My Forty Years Scribblin's
Personal Memories
Few Dull Moments At Evaro

This was written in 1998 and published in the Summer 1998 issue of the Charity Peak Outlook. TheI.W.W. was the International Workers of the World.

The small community at the head of the canyon once known as Coriaca's Defile was called Camas Prairie before the turn of the century. It then became Blanchard, for the man who operated the post office, and was changed about 1907, according to some penny post cards written to my mother, and stamped Evaro, over the Blanchard post mark. The name has a romantic beginning having been bestowed by a railroad surveyor whose fiancee had died. Her name, Eva Rowe, was shortened and the surveyor was allowed to re-name the community Evaro. Homesteaders, ranchers, logging, and the Northern Pacific railroad kept the town alive for over a hundred years. The little stream that cuts through a corner of the village was once called Sam Brunell Creek, for a rancher whose land it divided, then became O'Keefe Creek for the self styled "Baron" O'Keefe who held water rights to the steam and had large land holdings near the foot of the (now) Evaro hill. Ninety years ago the business district consisted of two tiny log cabins and a frame house (unpainted). Set back from the frame house stood another, a two story frame house, painted white with green trim, the more pretentious home of the W.L. Johnsons, who settled at Evaro before 1900. Some years later another building was erected in line with the log cabins where a store and post office were in business. Four logging camps in the vicinity kept a stream of lumberjacks traveling on "shanks pony" with their worldly belongings on their backs, helped to keep the store and post office in operation.

Before the "low line" went into operation the railroad used a lot of helper engines to power the freight trains over Evaro hill. A turn table was situated across the tracks and Mr. Johnson was the hostler, who turned the engines and took them a quarter of a mile to the water tower and coal dock to ready them for the return trip to Missoula. Mrs. Johnson boarded the train crews while they waited for their return runs. The Johnson ranch was also a stopping place for horse and buggy travelers on their way up on the Flathead.

The Johnson ranch was also a boarding house for the teachers who came to instill some "book learnin'" in the small-fry of the few Evaro families.

Bordering on the Flathead reservation residents living near the road were accustomed to seeing caravans of Indians, fifteen or twenty buggies and wagons and a number of horse back riders pass by on their annual trek to camp and dig bitterroots on the flats near Missoula. Bands of Gypsies with their buggies and wagons also made annual visits to plague the inhabitants and pilfer whatever they could get.

Folks looked forward to a visit from "Frenchy, the peddler," whose buggy was heaped full of all sorts or interesting things—anything from a paper of pins, a bolt of calico, scissors, combs—and especially the news. Frenchy could entertain with the happenings around the country side for miles around while his round stomach shook with laughter at his own jokes. At the infrequent event of an automobile chugging past our gate we kids would run as fast as we could to wave and yell as they went by.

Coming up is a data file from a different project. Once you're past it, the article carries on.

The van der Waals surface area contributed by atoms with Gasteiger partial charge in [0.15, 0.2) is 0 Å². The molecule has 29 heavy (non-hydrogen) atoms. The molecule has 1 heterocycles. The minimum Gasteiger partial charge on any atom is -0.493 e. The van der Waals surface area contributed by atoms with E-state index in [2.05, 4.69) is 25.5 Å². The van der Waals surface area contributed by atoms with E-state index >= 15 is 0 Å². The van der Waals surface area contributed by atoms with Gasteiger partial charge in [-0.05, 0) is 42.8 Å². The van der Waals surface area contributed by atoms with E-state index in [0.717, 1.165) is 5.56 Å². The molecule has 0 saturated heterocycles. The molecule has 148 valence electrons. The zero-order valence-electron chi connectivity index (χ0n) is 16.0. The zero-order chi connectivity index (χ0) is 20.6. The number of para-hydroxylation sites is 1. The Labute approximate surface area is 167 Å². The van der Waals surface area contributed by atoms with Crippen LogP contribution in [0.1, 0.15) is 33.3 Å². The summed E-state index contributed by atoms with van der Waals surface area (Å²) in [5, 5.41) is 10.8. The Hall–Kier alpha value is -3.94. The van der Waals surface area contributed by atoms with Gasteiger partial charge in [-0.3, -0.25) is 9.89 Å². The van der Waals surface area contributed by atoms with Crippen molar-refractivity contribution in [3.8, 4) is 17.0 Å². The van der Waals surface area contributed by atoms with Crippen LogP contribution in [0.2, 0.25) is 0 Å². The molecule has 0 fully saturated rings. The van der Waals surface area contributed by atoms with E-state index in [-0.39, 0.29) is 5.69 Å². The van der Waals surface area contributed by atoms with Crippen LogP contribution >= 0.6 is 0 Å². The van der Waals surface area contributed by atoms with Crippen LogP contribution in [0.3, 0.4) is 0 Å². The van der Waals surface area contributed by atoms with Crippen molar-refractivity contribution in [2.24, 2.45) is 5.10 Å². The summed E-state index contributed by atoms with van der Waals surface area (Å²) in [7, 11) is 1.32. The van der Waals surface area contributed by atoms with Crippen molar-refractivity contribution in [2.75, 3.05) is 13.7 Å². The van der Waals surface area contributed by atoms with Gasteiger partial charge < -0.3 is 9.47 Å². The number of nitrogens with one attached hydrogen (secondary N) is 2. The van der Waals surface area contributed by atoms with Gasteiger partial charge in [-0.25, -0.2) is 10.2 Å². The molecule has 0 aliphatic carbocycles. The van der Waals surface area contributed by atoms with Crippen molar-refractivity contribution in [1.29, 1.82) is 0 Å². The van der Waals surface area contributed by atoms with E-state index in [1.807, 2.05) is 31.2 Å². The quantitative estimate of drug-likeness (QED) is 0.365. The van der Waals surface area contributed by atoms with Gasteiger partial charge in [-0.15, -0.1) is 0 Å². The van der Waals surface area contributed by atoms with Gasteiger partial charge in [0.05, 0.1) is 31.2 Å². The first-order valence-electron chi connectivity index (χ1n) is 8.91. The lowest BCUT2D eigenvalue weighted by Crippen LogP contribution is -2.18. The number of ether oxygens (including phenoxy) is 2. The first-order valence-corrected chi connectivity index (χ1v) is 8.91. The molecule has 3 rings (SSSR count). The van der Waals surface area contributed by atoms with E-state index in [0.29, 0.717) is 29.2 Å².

After the railroad, Kelly's Stage was probably the earliest commercial travel through Evaro. The stage was a Model T Ford with the top down making a run from Missoula to some point up on the reservation in the morning and back in the afternoon. In the spring the canyon walls echoed the tinkle of bells, the barking of dogs, and the bleating of big bands of sheep being herded up the road and through Evaro on their way to summer pastures.

A lifelong memory for the earliest residents was the "thirty or so" wagons and mule teams of the black soldiers from Fort Missoula on bivouac who brought along their band instruments and camped in the Evaro school yard. Everyone in the vicinity came out to hear the evening concert.

There were no dull moments. When folks felt the need of entertainment there were dances at the school house or in someone's living room. Women dragged their long skirts, and two or three petticoats, through the snow, and children too small to walk were bundled up and hauled in a box on a hand sled.

Came World War I. Long troop trains labored up the hill and past our house near the head of the canyon. We kids ran out to wave and the soldiers leaned out the open windows and whistled and yelled in a frenzy until the train was out of sight. Food rationing was something new to us. We didn't go hungry but supplies were scarce and very expensive and we ate some pretty un-tasty stuff because we didn't know how to use it. The war brought tension—guards on the trestles—forest fires, some of which were thought to be set by members of the I.W.W. At one time my aunt and we two older kids grabbed wet gunny sacks from the water barrels and ran to flail at the flames seen creeping across our hayfield. We managed to keep them away from the buildings.

Evaro weathered the 1918 Flu. There was suffering and tragedy but not as rampant as in the more congested areas. Prohibition brought plenty of excitement! I remember when one car made a quick turn at the crossing and took off down the railroad track in a desperate effort to elude the "revenooers." The wheels bounced bumpity-bang over the ties but we didn't hear any shooting so I think the rum runners came out ahead.

From that time on the automobile has kept the place lively. The population has increased but I don't remember when life was dull—at Evaro.